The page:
Threesology Research Journal
The Devil's Advocate and 3's Research
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~ The Study of Threes ~

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One of the biggest (but not the only) questions concerning life on Earth is how early did it start? Since life as we know it requires water and water has oxygen, the presence of water on the Earth during the formative years billions of years ago, leads us in the direction of describing what we mean by life... now that the Mystery of Earth's Water Origin is supposedly solved. In other words, our present definition of life states that the earliest form(s) of life did not need ATMOSPHERIC levels of oxygen (levels that we humans think are necessary for engaging in the processes of biology), because the Earth had an ocean full of oxygen, albeit tied to Hydrogen, as displayed by the commonly three-patterned formula known H2O. Early organisms had access to oxygen but "chose" not to indulge in the available resource. It took their later-born rebellious youth to experiment with the toxic (oxygen) substance, much like teenagers of today experimenting with different drugs and behaviors. (Naturally occurring oxygen is composed of three stable isotopes, 16O, 17O, and 18O, with 16O being the most abundant (99.762% natural abundance)).

In viewing the adoption of converting to the usage of oxygen by using a "rebellious youth" analogy, we can further the analogy by introducing materials involving percentages and reasons for substance uses, thus describing that oxygen may not have been the only substance that early life forms on Earth "experimented" with, and that the early life forms were also subjected to reasons analogously defined by a chart of rationales for the adopted behaviors. No doubt many early life forms perished by substance abuse and that they early life forms alternatively came from abusive or loving home environments, though the larger surrounding environment may not have been so. If the analogy I am using is not too much of a metaphor for you, then the idea of "rebellious life forms" perspective is a comparison that will not be too difficult to grasp, so long as representative pairing of "substances" and "experimentation" are adequately adjusted to fit within the respective life-form cultures. (If one has ever ventured into a social setting where people were permitted to smoke, one easily gets to witness what is meant by an environment with a low or absence of oxygen. Tobacco and other substances being smoked is the human-related expression of a reduced oxygen environment, just as is the usage of chemicals polluting the air). Is humanity trying to regress to an early biological stage of development where environmental conditions were quite different from later oxygen rich environments? Rebellious life forms billions of years ago may have lots of things in common with the rebellious human life forms of today.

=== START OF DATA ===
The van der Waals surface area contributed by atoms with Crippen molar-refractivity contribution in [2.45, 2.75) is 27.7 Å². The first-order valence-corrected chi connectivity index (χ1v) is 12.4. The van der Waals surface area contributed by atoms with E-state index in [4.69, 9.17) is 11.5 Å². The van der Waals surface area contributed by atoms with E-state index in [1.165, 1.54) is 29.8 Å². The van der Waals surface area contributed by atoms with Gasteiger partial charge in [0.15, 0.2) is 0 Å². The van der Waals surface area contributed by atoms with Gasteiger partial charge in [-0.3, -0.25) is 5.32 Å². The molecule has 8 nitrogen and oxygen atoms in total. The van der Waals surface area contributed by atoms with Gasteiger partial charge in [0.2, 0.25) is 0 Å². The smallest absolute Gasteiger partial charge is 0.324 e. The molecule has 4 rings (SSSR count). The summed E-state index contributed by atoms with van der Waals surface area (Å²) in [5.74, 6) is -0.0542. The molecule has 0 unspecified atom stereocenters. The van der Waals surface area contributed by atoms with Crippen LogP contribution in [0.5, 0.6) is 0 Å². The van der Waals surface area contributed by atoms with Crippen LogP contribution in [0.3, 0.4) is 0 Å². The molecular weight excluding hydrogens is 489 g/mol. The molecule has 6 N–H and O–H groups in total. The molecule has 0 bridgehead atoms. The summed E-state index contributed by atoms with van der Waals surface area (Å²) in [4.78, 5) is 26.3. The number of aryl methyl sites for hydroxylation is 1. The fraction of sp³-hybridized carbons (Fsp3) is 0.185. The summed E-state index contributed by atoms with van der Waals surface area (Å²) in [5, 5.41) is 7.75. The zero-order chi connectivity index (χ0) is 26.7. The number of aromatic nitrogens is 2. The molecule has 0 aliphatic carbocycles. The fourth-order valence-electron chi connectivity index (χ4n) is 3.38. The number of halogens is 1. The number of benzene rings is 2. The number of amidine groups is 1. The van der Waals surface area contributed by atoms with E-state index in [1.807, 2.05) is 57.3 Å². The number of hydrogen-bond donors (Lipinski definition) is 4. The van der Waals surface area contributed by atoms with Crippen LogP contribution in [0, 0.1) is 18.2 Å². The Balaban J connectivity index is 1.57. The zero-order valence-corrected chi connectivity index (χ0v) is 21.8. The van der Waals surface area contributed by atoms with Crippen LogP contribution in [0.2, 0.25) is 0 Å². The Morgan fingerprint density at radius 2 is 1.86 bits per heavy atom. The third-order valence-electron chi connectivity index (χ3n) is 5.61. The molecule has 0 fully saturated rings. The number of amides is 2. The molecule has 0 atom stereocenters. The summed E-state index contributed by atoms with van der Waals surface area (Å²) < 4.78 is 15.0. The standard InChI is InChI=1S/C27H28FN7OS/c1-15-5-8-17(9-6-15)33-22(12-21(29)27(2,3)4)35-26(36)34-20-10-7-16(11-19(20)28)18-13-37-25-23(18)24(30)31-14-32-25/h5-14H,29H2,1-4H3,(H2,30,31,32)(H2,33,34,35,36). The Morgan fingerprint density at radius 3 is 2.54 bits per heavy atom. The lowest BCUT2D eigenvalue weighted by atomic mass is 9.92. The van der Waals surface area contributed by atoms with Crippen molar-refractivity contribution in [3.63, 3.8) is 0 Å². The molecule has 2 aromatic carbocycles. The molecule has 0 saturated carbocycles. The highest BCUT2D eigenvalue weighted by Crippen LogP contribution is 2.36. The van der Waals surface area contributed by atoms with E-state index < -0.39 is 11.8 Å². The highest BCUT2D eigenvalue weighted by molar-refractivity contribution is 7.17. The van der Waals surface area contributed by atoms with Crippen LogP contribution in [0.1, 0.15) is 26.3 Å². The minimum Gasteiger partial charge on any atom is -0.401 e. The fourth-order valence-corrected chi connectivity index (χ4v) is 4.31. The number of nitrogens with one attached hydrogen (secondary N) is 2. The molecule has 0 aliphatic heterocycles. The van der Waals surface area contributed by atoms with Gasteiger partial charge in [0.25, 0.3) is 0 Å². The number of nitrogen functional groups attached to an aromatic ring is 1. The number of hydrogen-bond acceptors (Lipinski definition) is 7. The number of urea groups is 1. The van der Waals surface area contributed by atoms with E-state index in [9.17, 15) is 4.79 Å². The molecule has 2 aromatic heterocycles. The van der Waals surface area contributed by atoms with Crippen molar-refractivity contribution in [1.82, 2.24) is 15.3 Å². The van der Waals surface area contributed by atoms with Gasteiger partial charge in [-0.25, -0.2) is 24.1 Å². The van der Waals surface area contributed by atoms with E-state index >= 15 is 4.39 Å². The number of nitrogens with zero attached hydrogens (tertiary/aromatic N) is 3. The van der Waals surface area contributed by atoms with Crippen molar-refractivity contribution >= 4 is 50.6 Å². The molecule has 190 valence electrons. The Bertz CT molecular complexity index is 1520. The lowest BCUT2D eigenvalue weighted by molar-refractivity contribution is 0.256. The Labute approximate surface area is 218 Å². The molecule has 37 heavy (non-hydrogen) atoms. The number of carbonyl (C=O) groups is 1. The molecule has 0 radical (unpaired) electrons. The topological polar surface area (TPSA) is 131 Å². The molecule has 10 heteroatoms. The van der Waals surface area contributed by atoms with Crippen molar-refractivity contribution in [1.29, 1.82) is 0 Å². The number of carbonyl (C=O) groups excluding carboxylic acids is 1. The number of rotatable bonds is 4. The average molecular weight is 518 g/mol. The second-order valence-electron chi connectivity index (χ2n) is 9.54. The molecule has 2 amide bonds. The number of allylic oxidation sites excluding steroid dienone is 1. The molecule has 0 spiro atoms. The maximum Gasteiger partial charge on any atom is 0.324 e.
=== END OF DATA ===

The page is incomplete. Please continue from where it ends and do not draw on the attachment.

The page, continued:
Rebellious life forms billions of years ago and today

The legacy of Pro-Biont

History of Earth and the Early Atmosphere

Evolution and Oxygen

Oxygen from water

CALTECH (US) One of science's greatest mysteries is how and when the process responsible for producing oxygen on Earth through the splitting of water molecules first began.

Now, a team led by geobiologists at the California Institute of Technology (Caltech) has found evidence of a precursor photosystem involving manganese that predates cyanobacteria, the first group of organisms to release oxygen into the environment via photosynthesis.

The findings, outlined in the Proceedings of the National Academy of Sciences, strongly support the idea that manganese oxidation which, despite the name, is a chemical reaction that does not have to involve oxygen provided an evolutionary stepping-stone for the development of water-oxidizing photosynthesis in cyanobacteria. "Water-oxidizing or water-splitting photosynthesis was invented by cyanobacteria approximately 2.4 billion years ago and then borrowed by other groups of organisms thereafter," explains Woodward Fischer, assistant professor of geobiology at Caltech and a coauthor of the study.

"Algae borrowed this photosynthetic system from cyanobacteria, and plants are just a group of algae that took photosynthesis on land, so we think with this finding we're looking at the inception of the molecular machinery that would give rise to oxygen."

Before the rise of oxygen